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A lowdown on fourth-innings run-chases

Of late, sides have achieved targets batting last far more often than they used to

S Rajesh

December 19, 2008

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India's win in Chennai was the highest successful run-chase in the country, beating the earlier record by more than 100 runs © AFP

Over the last two months Test cricket has witnessed two stirring fourth-innings run-chases: in October in Chittagong, New Zealand overcame a first-innings deficit of 74 and Bangladesh's spin attack to chase down a victory target of 317 with three wickets in hand. The opposition admittedly wasn't of the highest quality, but it was a huge achievement for New Zealand, considering their flaky batting line-up - they scored only 171 in their first innings - and that Bangladesh's spinners were bowling in familiar home conditions. By far the more high-profile chase, though, was India's 387 against a spirited England team in Chennai, after falling behind by 75 in the first innings.

In 1898 Tests, only 24 times have teams chased in excess of 300 to win, and two of those chases happened within the last couple of months. It's a phenomenon that is on the rise: since 2000, this feat has been performed eight times, the highest in a single decade; it happened six times in the 1990s, and just once in the 1980s, when Gordon Greenidge's sensational double-century helped West Indies chase down 344 for the loss of just one wicket at Lord's.

Perhaps it's because pitches today are better than they used to be in the past, or perhaps Test cricket progresses at such a frenetic pace these days that teams play their fourth innings well before the final day, when the pitch is usually at its most unpredictable. The reasons could be many, but the result has been several exciting and successful run-chases, and records being rewritten. India's 387 is by far the biggest target ever chased down in the fourth innings in India: it beat the earlier record, West Indies' 276 in 1987, by more than 100 runs, and is only the fifth instance of a successful chase of more than 200 in India.

As the table below indicates, the 2000s have been the best years for run-chases: of the 66 times 200-plus targets have been achieved since 1970, 31 have been since 2000. This isn't only due to the increased frequency of matches this decade. If you define the relevant games as decisive fourth-innings matches that had teams chasing between 200 and 420, or draws where teams had to bat at least 80 overs to save the Test, the win percentage in the 1970s was a meagre 14.29; in the 2000s it has doubled to 28.44. In the 1990s there were 53 losses in such games to only 15 wins; in the current decade the losses have only gone up by one while the wins have doubled.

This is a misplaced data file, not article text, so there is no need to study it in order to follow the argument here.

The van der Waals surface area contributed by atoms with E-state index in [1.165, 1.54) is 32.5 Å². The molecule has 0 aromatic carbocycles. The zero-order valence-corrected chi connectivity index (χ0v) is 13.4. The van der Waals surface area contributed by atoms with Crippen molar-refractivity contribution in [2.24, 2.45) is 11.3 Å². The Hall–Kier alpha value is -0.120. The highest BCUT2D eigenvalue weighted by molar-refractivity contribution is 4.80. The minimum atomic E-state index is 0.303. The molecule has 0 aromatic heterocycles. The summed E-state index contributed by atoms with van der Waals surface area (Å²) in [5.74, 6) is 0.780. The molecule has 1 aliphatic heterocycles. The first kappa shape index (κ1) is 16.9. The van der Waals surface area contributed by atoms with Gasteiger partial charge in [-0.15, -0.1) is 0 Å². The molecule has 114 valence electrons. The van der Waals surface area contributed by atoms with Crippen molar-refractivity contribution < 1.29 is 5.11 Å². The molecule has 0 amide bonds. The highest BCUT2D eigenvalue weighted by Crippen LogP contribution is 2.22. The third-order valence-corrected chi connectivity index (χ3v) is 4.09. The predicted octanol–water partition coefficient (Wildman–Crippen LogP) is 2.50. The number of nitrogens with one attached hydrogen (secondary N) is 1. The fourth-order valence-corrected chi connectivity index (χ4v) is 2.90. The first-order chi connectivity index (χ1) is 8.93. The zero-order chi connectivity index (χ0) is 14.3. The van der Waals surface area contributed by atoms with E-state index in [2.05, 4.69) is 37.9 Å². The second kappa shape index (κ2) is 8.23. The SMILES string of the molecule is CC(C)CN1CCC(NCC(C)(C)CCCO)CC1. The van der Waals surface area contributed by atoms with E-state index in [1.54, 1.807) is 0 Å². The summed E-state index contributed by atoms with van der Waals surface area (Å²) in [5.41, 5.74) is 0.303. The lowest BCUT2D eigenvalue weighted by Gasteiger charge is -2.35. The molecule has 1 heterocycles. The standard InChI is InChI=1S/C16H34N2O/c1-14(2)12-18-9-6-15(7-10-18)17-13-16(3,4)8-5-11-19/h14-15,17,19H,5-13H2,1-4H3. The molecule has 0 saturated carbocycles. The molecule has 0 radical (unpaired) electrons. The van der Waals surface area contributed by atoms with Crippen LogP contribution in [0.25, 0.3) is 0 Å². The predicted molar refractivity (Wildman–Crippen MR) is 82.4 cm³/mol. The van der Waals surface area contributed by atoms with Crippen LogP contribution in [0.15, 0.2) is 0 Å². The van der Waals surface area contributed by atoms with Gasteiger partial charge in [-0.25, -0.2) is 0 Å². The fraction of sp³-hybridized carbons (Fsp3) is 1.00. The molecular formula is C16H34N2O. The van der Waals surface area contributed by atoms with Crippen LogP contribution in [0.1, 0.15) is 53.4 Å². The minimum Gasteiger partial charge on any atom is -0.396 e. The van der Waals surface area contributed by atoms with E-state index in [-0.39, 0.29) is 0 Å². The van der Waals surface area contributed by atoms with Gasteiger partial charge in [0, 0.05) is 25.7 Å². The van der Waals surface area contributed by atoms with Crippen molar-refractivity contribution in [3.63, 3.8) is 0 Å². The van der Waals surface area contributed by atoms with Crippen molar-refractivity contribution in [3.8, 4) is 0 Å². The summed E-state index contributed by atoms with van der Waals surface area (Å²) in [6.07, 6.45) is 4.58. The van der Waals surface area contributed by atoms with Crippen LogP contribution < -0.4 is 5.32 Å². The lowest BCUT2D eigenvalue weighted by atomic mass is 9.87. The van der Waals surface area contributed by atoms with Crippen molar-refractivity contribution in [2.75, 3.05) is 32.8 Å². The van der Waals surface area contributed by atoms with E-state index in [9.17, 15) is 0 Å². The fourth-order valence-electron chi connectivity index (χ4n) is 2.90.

Fourth-innings performances over the decades
Decade Wins (target>=200,<=420) Losses (target >=200,<=420) Draw (>=480 balls) Total games Win %
1970s 9 34 20 63 14.29
1980s 11 24 16 51 21.57
1990s 15 53 23 91 16.48
2000s 31 54 24 109 28.44

Breaking down the numbers in the 2000s, it's clear that England and South Africa are the best venues for these run-chases: each of those countries has witnessed six successful chases in excess of 200 this decade. Among the six in England, the home team have been the winners on five occasions, including the famous chase against Australia when Mark Butcher led them to 315 for 4, the highest of the lot. New Zealand have been on the receiving end thrice, while South Africa are the only overseas team in the list, thanks to their excellent chase of 283 at Edgbaston earlier this year. The South Africans aren't as dominant in their own list of six, featuring only thrice, including the superb win in Durban against Australia in 2002.

Sri Lanka and West Indies, on the other hand, are the worst venues for these run-chases, with nine losses in each. Sri Lanka have been at the receiving end on four of those nine instances, including one at Galle when they were bowled out in just 45.2 overs against Australia. On five occasions the team losing has been dismissed for less than 200. West Indies have fared even worse, losing seven out of nine times.

Host-country-wise fourth-innings results since 2000
Host country Wins (target>=200,<=420) Losses (target>=200,<=420) Draw (>=480 balls)
Australia 2 7 3
Bangladesh 3 1 1
England 6 8 3
India 2 4 2
New Zealand 3 4 2
Pakistan 3 2 2
Sharjah 0 1 0
South Africa 6 7 3
Sri Lanka 2 9 4
West Indies 4 9 3
Zimbabwe 0 2 1

A team-wise list also reveals that England and South Africa have been the most successful, winning six times each in these chases. The interesting number, though, is in the losses column for West Indies: they lead the way comfortably with 13 defeats, including seven at home, three each in Kingston and Port-of-Spain. Out of those 13 losses, seven times they were bowled out in less than 75 overs, and an equal number of occasions for less than 200.

Team-wise fourth-innings results since 2000
Team Wins (target>=200,<=420) Losses (target>=200,<=420) Draws (>=480 balls played)
Australia 5 4 3
Bangladesh 0 1 1
England 6 7 3
India 4 5 4
New Zealand 1 3 2
Pakistan 3 4 3
South Africa 6 8 3
Sri Lanka 2 5 1
West Indies 4 13 4
Zimbabwe 0 3 0

S Rajesh is stats editor of Cricinfo

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S Rajesh Stats editor Every week the Numbers Game takes a look at the story behind the stats, with an original slant on facts and figures. The column is edited by S Rajesh, ESPNcricinfo's stats editor in Bangalore. He did an MBA in marketing, and then worked for a year in advertising, before deciding to chuck it in favour of a job which would combine the pleasures of watching cricket and writing about it. The intense office cricket matches were an added bonus.

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